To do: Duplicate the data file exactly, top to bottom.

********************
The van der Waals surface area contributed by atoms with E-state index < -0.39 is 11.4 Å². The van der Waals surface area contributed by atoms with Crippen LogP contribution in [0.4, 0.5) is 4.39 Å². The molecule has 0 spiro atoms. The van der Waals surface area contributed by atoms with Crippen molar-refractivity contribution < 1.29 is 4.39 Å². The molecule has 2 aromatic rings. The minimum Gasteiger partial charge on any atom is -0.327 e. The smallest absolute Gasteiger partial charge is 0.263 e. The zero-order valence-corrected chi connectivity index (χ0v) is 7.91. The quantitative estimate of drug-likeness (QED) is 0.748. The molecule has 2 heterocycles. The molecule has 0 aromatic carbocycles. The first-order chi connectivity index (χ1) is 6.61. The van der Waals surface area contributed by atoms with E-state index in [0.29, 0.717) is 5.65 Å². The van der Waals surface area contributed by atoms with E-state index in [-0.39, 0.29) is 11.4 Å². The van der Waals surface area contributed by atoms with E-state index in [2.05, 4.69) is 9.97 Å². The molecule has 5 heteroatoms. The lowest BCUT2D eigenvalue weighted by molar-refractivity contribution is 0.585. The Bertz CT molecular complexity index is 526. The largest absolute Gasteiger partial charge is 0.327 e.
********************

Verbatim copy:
The van der Waals surface area contributed by atoms with E-state index < -0.39 is 11.4 Å². The van der Waals surface area contributed by atoms with Crippen LogP contribution in [0.4, 0.5) is 4.39 Å². The molecule has 0 spiro atoms. The van der Waals surface area contributed by atoms with Crippen molar-refractivity contribution < 1.29 is 4.39 Å². The molecule has 2 aromatic rings. The minimum Gasteiger partial charge on any atom is -0.327 e. The smallest absolute Gasteiger partial charge is 0.263 e. The zero-order valence-corrected chi connectivity index (χ0v) is 7.91. The quantitative estimate of drug-likeness (QED) is 0.748. The molecule has 2 heterocycles. The molecule has 0 aromatic carbocycles. The first-order chi connectivity index (χ1) is 6.61. The van der Waals surface area contributed by atoms with E-state index in [0.29, 0.717) is 5.65 Å². The van der Waals surface area contributed by atoms with E-state index in [-0.39, 0.29) is 11.4 Å². The van der Waals surface area contributed by atoms with E-state index in [2.05, 4.69) is 9.97 Å². The molecule has 5 heteroatoms. The lowest BCUT2D eigenvalue weighted by molar-refractivity contribution is 0.585. The Bertz CT molecular complexity index is 526. The largest absolute Gasteiger partial charge is 0.327 e.